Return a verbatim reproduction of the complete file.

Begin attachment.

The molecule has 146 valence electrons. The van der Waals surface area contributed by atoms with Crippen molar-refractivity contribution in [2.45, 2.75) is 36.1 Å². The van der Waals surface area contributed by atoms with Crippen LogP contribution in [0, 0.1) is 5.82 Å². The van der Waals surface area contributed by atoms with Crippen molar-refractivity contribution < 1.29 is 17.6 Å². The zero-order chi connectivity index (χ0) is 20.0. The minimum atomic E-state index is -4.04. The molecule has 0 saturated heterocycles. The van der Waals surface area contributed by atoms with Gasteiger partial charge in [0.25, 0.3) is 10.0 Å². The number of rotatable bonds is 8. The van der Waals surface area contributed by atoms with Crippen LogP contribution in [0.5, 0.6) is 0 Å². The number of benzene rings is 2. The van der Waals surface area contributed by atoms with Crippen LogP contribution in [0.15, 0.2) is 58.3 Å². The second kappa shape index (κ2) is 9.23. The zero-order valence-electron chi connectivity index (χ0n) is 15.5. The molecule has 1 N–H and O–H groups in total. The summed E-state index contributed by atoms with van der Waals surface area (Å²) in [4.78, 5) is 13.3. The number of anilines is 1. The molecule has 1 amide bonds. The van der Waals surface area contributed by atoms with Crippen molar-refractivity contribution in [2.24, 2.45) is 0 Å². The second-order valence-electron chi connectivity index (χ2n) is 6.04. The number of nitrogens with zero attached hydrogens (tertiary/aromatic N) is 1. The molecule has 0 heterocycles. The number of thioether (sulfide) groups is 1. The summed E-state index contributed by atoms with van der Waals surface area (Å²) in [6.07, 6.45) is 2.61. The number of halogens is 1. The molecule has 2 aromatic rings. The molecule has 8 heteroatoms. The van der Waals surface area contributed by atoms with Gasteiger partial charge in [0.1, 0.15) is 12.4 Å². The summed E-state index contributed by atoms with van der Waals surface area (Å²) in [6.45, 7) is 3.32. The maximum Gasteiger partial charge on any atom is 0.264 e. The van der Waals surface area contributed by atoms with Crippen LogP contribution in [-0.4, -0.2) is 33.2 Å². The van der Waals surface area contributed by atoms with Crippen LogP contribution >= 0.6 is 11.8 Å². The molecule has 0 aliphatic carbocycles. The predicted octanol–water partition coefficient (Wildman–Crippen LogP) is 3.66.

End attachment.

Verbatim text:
The molecule has 146 valence electrons. The van der Waals surface area contributed by atoms with Crippen molar-refractivity contribution in [2.45, 2.75) is 36.1 Å². The van der Waals surface area contributed by atoms with Crippen LogP contribution in [0, 0.1) is 5.82 Å². The van der Waals surface area contributed by atoms with Crippen molar-refractivity contribution < 1.29 is 17.6 Å². The zero-order chi connectivity index (χ0) is 20.0. The minimum atomic E-state index is -4.04. The molecule has 0 saturated heterocycles. The van der Waals surface area contributed by atoms with Gasteiger partial charge in [0.25, 0.3) is 10.0 Å². The number of rotatable bonds is 8. The van der Waals surface area contributed by atoms with Crippen LogP contribution in [0.5, 0.6) is 0 Å². The number of benzene rings is 2. The van der Waals surface area contributed by atoms with Crippen LogP contribution in [0.15, 0.2) is 58.3 Å². The second kappa shape index (κ2) is 9.23. The zero-order valence-electron chi connectivity index (χ0n) is 15.5. The molecule has 1 N–H and O–H groups in total. The summed E-state index contributed by atoms with van der Waals surface area (Å²) in [4.78, 5) is 13.3. The number of anilines is 1. The molecule has 1 amide bonds. The van der Waals surface area contributed by atoms with Crippen molar-refractivity contribution in [2.24, 2.45) is 0 Å². The second-order valence-electron chi connectivity index (χ2n) is 6.04. The number of nitrogens with zero attached hydrogens (tertiary/aromatic N) is 1. The molecule has 0 heterocycles. The number of thioether (sulfide) groups is 1. The summed E-state index contributed by atoms with van der Waals surface area (Å²) in [6.07, 6.45) is 2.61. The number of halogens is 1. The molecule has 2 aromatic rings. The molecule has 8 heteroatoms. The van der Waals surface area contributed by atoms with Gasteiger partial charge in [0.1, 0.15) is 12.4 Å². The summed E-state index contributed by atoms with van der Waals surface area (Å²) in [6.45, 7) is 3.32. The maximum Gasteiger partial charge on any atom is 0.264 e. The van der Waals surface area contributed by atoms with Crippen LogP contribution in [-0.4, -0.2) is 33.2 Å². The van der Waals surface area contributed by atoms with Crippen LogP contribution >= 0.6 is 11.8 Å². The molecule has 0 aliphatic carbocycles. The predicted octanol–water partition coefficient (Wildman–Crippen LogP) is 3.66.